We can have the richest person in Atlanta in one bed and the next room can have the poorest person. We'll take care of them the same way. We're including everyone and elevating the care at the same time. The Stroke Center stands among the niche clinics that make Grady a destination hospital. While some administrators think such resources could be the key to Grady's survival, others aren't as convinced. When chief hospital psychologist Dr. Nadine Kaslow came on board in , she wanted to work in a health care system invested in caring for people with chronic mental illnesses.
She remains committed to Grady, but has concerns about its direction amid recent cuts. I actually think that there's been so much increased attention to numbers and to following the rules that sometimes just really putting the patients first has gotten lost in the shuffle. For example, our patients don't really have money to pay these prescription co-pays.
Patients used to get their prescriptions here for free.
I have a lot of patients now that simply don't take their medicine because they can't figure out how to pay for it. We are spending a lot of time doing other things and not as much time as we need to with our patients. Grady just closed its Child Mental Health Services in I don't personally believe that we have adequate mental-health services, outpatient mental-health services, for children in our community, so I think it's a serious loss.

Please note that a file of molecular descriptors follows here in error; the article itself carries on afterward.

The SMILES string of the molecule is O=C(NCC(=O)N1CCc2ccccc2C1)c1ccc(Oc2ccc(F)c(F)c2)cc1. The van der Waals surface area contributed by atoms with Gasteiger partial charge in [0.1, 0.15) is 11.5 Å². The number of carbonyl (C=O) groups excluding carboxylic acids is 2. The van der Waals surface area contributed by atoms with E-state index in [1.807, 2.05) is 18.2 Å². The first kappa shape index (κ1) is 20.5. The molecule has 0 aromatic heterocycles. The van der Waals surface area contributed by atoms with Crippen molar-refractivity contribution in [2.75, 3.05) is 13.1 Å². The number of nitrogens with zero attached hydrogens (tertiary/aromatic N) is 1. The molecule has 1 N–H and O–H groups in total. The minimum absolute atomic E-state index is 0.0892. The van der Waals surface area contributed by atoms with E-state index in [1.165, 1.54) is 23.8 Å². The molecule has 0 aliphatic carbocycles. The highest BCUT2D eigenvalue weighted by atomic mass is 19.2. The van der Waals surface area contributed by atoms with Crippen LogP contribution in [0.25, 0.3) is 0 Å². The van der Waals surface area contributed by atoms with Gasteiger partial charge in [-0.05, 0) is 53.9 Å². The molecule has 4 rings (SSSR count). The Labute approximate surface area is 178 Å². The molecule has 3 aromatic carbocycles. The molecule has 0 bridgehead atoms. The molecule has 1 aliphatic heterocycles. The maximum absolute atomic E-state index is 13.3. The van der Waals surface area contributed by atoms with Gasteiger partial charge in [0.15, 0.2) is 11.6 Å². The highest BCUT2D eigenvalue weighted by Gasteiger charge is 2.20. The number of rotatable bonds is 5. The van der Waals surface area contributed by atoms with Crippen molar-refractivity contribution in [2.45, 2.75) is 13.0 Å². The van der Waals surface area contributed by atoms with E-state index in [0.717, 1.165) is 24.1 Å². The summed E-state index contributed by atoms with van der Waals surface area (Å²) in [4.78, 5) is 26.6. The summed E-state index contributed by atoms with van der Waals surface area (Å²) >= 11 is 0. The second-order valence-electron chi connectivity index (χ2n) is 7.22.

Mike Lunney worked as a Grady paramedic from to While he provided care to the very sick and severely wounded, he also tended to uninsured patients who have no choice but to visit the ER for low-acuity ailments such as fevers, colds, and minor headaches. Grady provides for everyone, and that has its drawbacks. Caring for such a diverse swath of the population puts a huge burden on an already overloaded ER. At times, EMS even becomes a free transportation service for those who can't afford the bus or MARTA, occupying paramedics who could otherwise be focused on saving lives.
Grady's patient base is a really interesting cross-section of American life. A good call for me is a bad day for someone else. We yearn for the opportunity to use the skills that have the potential to make all the difference, but you also have lots of low-acuity patients and calls that didn't require lights and sirens. Taking people to the ER to get a medication Although the chance to save someone's life is a large reason why EMTs do their job, more often than not, they are operating as a non-emergency transportation service to the disadvantaged and underserved. Someone could say, "My back hurts.